With a little know-how, putting down a sod lawn may take only a few hours (depending on the size, of course). To make the job flow smoothly, follow these steps: Arrange for delivery of your sod only after you have fully prepared the soil and on a day when you'll have time to install it.
On delivery day, water the soil to make it moist and damp but not muddy. Sod should be put down no more than 24 hours after it has been cut at the farm, because the rolled sod will heat up and begin to biodegrade.
Inspect the sod before the delivery truck leaves. Shake it to make sure it doesn't fall apart. The sod should be green and the soil moist. If you don't like the appearance, send it back.
Suppliers usually transport sod on pallets carrying 50 to 75 square yards each. To avoid a lot of heavy lifting, ask the driver to place pallets in convenient places around your property (but don't let them drive over walkways or patios, because the combined weight of the truck and the sod can cause damage).
Start laying the sod along the longest straight line next to your lawn-usually a sidewalk or driveway. When preparing the soil, leave the soil level 3/4 to 1 inch below the level of that straight surface to make a neat, smooth transition from grass to pavement.
Butt and push the sod's edges and ends against each other tightly, without stretching. Stagger the joints in each row like bricks, and avoid gaps or overlaps. On slopes, place the turf pieces across the slope.
Use a large knife to trim the corners. Avoid leaving small strips at the outer edges, because they won't retain moisture.
To prevent indentations or air pockets, walk or kneel on the new sod as little as possible.
After installation, roll the entire area with a lawn roller (available at rental yards) one-third full of water to press the sod roots into the contact with the soil. (If the roller were full of water, it could become too heavy to move.)
One common cause of problems is uneven (or insufficient) watering. Start watering within 30 minutes of installation, thoroughly wetting grass until it soaks through into underlying soil. To check penetration, lift a corner of the sod. If it isn't soaked, keep watering. Once the water begins to run off, turn sprinklers off to let water soak in. Then water again.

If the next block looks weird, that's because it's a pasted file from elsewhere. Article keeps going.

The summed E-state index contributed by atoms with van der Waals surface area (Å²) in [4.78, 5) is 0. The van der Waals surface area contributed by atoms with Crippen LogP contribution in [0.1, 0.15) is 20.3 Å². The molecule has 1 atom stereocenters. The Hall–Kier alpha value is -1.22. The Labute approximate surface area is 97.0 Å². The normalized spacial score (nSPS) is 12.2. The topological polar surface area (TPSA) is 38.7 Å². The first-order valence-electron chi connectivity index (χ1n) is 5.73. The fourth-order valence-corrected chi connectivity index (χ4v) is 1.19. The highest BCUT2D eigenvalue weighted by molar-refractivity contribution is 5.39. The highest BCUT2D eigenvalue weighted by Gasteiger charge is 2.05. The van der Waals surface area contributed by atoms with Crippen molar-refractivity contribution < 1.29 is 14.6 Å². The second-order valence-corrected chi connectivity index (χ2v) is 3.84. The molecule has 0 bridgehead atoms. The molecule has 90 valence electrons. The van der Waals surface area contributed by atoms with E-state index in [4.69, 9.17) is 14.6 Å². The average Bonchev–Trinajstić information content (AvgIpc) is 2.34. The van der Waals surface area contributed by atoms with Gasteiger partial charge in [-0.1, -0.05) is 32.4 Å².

Continue to water regularly for the next 2 to 3 weeks. To test for sufficient moisture, puncture the soil with a screwdriver. If it penetrates easily, your lawn is in good shape; if there's resistance, keep watering.
Though they're still very unusual and difficult to find, look for two new lightweight sods in near future. In the first type, which is used for golf courses though rarely by homeowners, the grower washes all the soil from the roots of conventionally grown sod. The result looks like a carpet with a fibrous bottom and a green top. The second type is grown in a thin layer of organic soil mix on perforated plastic sheets. At harvest, the grower slices the sod into the desired widths and rolls the lightweight sod off the plastic.
Of the two types, washed sod is more readily available. At least one sod farm in every state grows limited quantities of it, usually to supply sports facilities. Only a few farms are currently trying out plastic-grown sod. Lightweight sod is more expensive than the standard kind: In California, for example, it costs about 40 cents per square foot.
The advantage of both lightweight types is that they are clean and extremely easy to handle. The plastic-grown sod has an especially sturdy root system that doesn't go into shock. It also comes in large pieces, so it has fewer seams.
1. Spread a 2- to 3-inch layer of composted fir or pine bark over the area, along with any other amendments (such as lime or sulfur) ecommended by a soil test report.
2. Use a rototiller to incorporate amendments, then rake to level and smooth the site.
3. Firm the soil by rolling, establishing its level 3/4 of an inch below final grade to allow for sod thickness.
4. Plan on an early morning delivery, then move quickly. Lay a strip or two, and water it in. If it's a hot day, sprinkle water on the sod on the pallet to keep it cool and moist.
5. Start laying along a straight edge such as a sidewalk, and keep a heavy utility or old kitchen knife handy to trim sections to odd shapes.
6. Roll freshly laid sod to press its roots firmly against soil and prevent patches from drying out and dying.
7. Water twice daily (or more often during hot weather) until new roots begin to grow into the soil, about 2 or 3 weeks. Use a rain gauge as shown to measure the amount of water actually applied, and test for adequate soil moisture by pushing a screwdriver through the sod. If it goes in easily, the soil is sufficiently moist.
Marion Lyons is a garden writer based in New York City.
Photography by Suzanne DeJohn/NationalGardening Association
Article published on June 23, 2008.